Apple Macbook Pro (15in, early 2011) notebook
Apple Macbook Pro revew: Apple's 2011 Macbook Pro adds extra processing, graphics grunt and a new connection standard
- Thunderbolt is theoretically an excellent connection standard
- The extra processing power is noticeable
- There aren't many other changes to write about
- We can't do anything with Thunderbolt at the moment
If you were considering a Macbook Pro recently but held off to see what the model refresh would bring, you might be disappointed. There aren't many innovative updates in the new Macbook Pro -- Thunderbolt is the only one worth writing home about, in our opinion -- but the extra processing power and graphics grunt are welcome. Apple's latest Macbook Pro improves on an already competent design but doesn't stand out significantly from competitors like Sony and Alienware.
Price$ 2,499.00 (AUD)
We compared the latest Macbook Pro to our 15in model from the middle of 2010, which runs a dual-core Intel Core i5-520M at 2.4GHz as well as 8GB of 1066MHz DDR3 and a 320GB 5400rpm hard drive. Our old reliable base-model MBP scored an overall 32-bit GeekBench rank of 4967, with a score of 3828 for processor integer performance, 7359 for floating point performance, 3735 for memory performance and 3051 for memory bandwidth performance.
Unsurprisingly, it was soundly whipped by the new Macbook Pro. The shiny new system pulled together an overall GeekBench rank of 8488, with a processor integer performance score of 7144, floating point performance of 12944, memory performance of 4927, and memory bandwidth performance of 4726. The new notebook averages out to be about 62 per cent faster than the previous base-model configuration.
We ran a couple of benchmarks in Half Life 2, using time demos that we recorded and ran at the 15in Macbook Pro's native resolution of 1440x900 pixels with all graphics set to maximum. The new Macbook Pro recorded an average frame rate of 125.18fps, while the older GeForce GT 330M–based 2010 Macbook Pro managed an average of 65.28fps.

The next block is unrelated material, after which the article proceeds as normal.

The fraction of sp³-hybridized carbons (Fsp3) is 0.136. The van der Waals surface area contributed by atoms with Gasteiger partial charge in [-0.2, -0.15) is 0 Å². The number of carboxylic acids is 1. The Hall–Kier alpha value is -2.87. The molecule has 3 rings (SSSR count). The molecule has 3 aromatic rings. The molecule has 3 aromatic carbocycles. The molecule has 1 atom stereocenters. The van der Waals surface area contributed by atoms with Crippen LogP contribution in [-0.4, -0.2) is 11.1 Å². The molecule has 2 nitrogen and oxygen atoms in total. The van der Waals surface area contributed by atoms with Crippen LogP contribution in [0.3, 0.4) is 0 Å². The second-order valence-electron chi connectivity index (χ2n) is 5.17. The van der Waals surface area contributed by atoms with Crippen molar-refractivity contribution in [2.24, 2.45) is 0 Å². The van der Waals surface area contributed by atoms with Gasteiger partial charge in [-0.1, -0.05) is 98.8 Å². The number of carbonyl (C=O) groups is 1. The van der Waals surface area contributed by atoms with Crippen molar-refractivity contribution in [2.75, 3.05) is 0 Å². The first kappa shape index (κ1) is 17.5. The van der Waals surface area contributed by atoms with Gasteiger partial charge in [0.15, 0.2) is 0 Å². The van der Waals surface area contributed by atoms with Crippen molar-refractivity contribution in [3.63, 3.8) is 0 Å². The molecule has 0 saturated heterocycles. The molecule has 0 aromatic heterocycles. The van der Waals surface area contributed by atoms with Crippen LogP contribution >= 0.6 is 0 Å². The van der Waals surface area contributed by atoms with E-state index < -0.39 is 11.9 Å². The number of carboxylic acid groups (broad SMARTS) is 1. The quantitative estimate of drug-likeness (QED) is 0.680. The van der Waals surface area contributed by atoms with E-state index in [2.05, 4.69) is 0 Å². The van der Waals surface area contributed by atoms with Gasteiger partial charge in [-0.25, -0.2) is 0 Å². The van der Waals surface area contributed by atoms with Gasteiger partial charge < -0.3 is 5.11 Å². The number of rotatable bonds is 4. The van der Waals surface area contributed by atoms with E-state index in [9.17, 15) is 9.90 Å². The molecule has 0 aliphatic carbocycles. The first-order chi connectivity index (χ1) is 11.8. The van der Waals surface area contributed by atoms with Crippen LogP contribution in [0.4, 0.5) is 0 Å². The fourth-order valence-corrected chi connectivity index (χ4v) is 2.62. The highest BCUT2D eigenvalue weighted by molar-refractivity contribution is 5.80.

We also put the new Macbook Pro through its paces with a test 3D render using Blender. Our Blender render contender gave a performance to remember, using all its four cores and eight processing threads to render a scene in a flat 20 seconds. The older dual-core Macbook Pro's Intel Core i5 took a comparatively glacial 51 seconds.
Our final test was stressing the new Macbook Pro's CPU to encode 53min of WAV files into Apple Lossless and 192KBps MP3 formats. The quad-core Core i7 blitzed the task, taking only 24 seconds for the Apple Lossless conversion and 30 seconds to create the MP3s. This is noticeably faster than the 32 second and 41 second results of its mid-2010 Core i5 predecessor.
Battery life is effectively unchanged on the new model. Sure, Apple only quotes seven hours of battery life for the updated Macbook Pro, but this testing is using an updated procedure that means the figure isn't directly comparable to the old models' eight to nine hour claim. In our DVD run-down test, where we turn on Wi-Fi and lock screen brightness to maximum, the older model achieved 3 hours and 12 minutes before turning off. The newest incarnation's extra processing efficiency works wonders, with the newest Macbook Pro hitting just over four hours before powering down. This test satisfied us that there is no appreciable hit in battery life as a result of moving to a new CPU and graphics chipset.
Apple Macbook Pro: Conclusion
The one thing that holds the Macbook Pro back from being an easy recommendation is its price. At $2499 it's notably more expensive than a comparable Windows laptop like Dell's latest XPS 15 (L501x) or Latitude E5520, or even a specced-up version of the Sony VAIO SB series. If you're prepared to fork out the extra dollars, you won't be disappointed with its performance. We don't see a compelling reason for owners of recent Macbook Pro models to upgrade, though.
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I’d happily recommend this touchscreen laptop and Windows 10 as a great way to get serious work done at a desk or on the road.
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